The community solar movement is adopting agrivoltaics to maximize the local benefits of renewable energy.

Agrivoltaics Hitches A Ride On The Community Solar Train

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The US solar industry has suffered a spate of delayed or outright canceled projects in recent years, but that doesn’t mean the end of the line. The community solar movement is still going strong, providing local ratepayers with access to solar power and the potential for reducing their utility bills, too. A new agrivoltaics project in Iowa also illustrates how community solar projects can provide additional benefits to local businesses and the environment.

Community Solar Meets Agrivoltaics

Community solar is the solution for households that can’t install their own ground-mounted or rooftop solar arrays. Shade, financial barriers, and access to suitable space are the most common obstacles.

Community solar projects knock down those walls. They enable local residents to subscribe to a purpose-built solar array, located in their area.

Back when solar power was expensive, community solar subscribers could expect to pay a premium on their electricity bills. Nowadays solar is competitive with other power sources in many markets, enabling some community solar projects to offer electricity at a lower rate than the local utility.

The SunSmart Ames Community Solar Project in Ames, Iowa, is a good example of a community solar project that incorporates agrivoltaics for additional benefits. SunSmart was commissioned in 2020, winning top honors from the news organization Environment + Energy Leader. The relatively small 10-acre, 2-megawatt array sits near the Ames Municipal Airport, where it is presumably shielded from the land use objections that are dogging rural solar proposals these days.

The SunSmart project crossed the CleanTechnica radar just last week, when the local news organization Ames Tribune reported that about 50 sheep have been recruited to trim the grass in the solar array. The solar grazing element puts SunSmart into the category of agrivoltaics, which refers to the dual use of land for farming and power generation.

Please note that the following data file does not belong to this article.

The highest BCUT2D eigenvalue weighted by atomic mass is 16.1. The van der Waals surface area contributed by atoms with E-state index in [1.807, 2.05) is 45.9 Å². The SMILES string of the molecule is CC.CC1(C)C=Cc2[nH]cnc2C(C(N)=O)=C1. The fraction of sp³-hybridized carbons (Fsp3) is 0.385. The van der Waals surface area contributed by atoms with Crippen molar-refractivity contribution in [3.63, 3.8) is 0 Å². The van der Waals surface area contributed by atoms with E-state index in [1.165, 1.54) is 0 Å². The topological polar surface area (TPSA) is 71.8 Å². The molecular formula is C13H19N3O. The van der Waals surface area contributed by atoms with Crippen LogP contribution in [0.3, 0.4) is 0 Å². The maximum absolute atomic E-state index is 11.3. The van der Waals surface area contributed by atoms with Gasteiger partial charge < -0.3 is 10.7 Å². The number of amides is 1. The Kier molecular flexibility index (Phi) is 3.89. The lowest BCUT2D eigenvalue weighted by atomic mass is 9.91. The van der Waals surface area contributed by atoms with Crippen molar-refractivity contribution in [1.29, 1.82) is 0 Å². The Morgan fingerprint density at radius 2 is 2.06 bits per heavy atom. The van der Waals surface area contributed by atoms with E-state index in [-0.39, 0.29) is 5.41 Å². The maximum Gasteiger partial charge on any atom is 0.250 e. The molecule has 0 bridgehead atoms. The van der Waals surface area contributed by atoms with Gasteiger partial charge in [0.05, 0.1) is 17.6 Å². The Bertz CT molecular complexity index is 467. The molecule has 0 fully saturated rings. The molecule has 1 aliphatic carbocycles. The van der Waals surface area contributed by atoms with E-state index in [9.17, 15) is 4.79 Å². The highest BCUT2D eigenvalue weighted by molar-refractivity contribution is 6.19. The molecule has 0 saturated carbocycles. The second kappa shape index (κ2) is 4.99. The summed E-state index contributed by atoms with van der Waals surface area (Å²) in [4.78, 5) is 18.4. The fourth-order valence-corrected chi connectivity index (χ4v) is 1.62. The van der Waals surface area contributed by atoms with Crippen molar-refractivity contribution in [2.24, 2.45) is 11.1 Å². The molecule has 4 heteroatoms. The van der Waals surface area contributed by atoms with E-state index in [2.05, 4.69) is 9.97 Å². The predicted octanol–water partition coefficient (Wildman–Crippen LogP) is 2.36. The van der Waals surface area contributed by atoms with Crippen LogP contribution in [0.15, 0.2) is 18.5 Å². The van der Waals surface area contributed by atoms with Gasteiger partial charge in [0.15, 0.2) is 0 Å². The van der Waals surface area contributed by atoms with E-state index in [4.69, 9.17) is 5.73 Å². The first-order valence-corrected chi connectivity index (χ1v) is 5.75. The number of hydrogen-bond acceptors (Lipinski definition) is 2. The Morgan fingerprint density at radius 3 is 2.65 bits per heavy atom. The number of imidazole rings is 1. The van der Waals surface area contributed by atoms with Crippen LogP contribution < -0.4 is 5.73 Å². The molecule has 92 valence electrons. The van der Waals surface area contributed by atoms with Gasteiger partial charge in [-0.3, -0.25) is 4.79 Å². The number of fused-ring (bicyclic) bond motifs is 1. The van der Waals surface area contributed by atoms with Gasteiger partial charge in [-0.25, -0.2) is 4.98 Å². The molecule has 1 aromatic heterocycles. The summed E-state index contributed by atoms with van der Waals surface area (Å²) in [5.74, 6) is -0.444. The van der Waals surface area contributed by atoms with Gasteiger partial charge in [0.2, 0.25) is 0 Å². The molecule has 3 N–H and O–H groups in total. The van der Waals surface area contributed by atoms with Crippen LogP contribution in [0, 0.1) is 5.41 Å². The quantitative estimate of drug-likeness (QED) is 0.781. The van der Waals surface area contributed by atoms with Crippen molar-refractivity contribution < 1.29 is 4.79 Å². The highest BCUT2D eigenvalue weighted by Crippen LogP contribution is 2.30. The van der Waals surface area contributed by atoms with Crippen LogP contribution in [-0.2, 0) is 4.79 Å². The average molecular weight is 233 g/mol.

The Agrivoltaic Effect

As reported by the Tribune, the Electricity Department of the city of Ames is expecting SunSmart to be the model for additional solar projects at a much larger scale. It remains to be seen if agrivoltaics comes along for the ride, but local residents are seeing the benefits in their own community. That could help smooth the way for future projects to gain public approval.

The “solar sheep” are getting a big thumbs up from Ames. Reducing the cost of mowing is one benefit. Avoiding the use of fossil fuel-powered mowing equipment is another.

Agrivoltaic advocates also point out that when livestock grazes, they push seeds into the ground, improving the soil, promoting the growth of more vegetation, and enabling the land to absorb more carbon (check out more solar farming stories here).

With a local farmer supplying the sheep, the SunSmart array also illustrates how agrivoltaics can support local businesses.

Scaling Up Agrivoltaics

Another factor in support of up-sizing agrivoltaics is the SunSmart developer, ForeFront Power. The firm won a competitive bid to construct the solar array, and they had it up and running in three months. The quick turnaround is no surprise considering the company’s 15-year track record and long roster of clients, including other community solar projects with agrivoltaic elements.

ForeFront flickered briefly across the CleanTechnica radar screen all the way back in 2018, when the company described its model for installing rooftop solar with no upfront costs.

We’ll be paying more attention from now on. ForeFront is a wholly owned subsidiary of the global energy and investment firm Mitsui & Co. Ltd., operating in North America through its MyPower Corp. investment branch.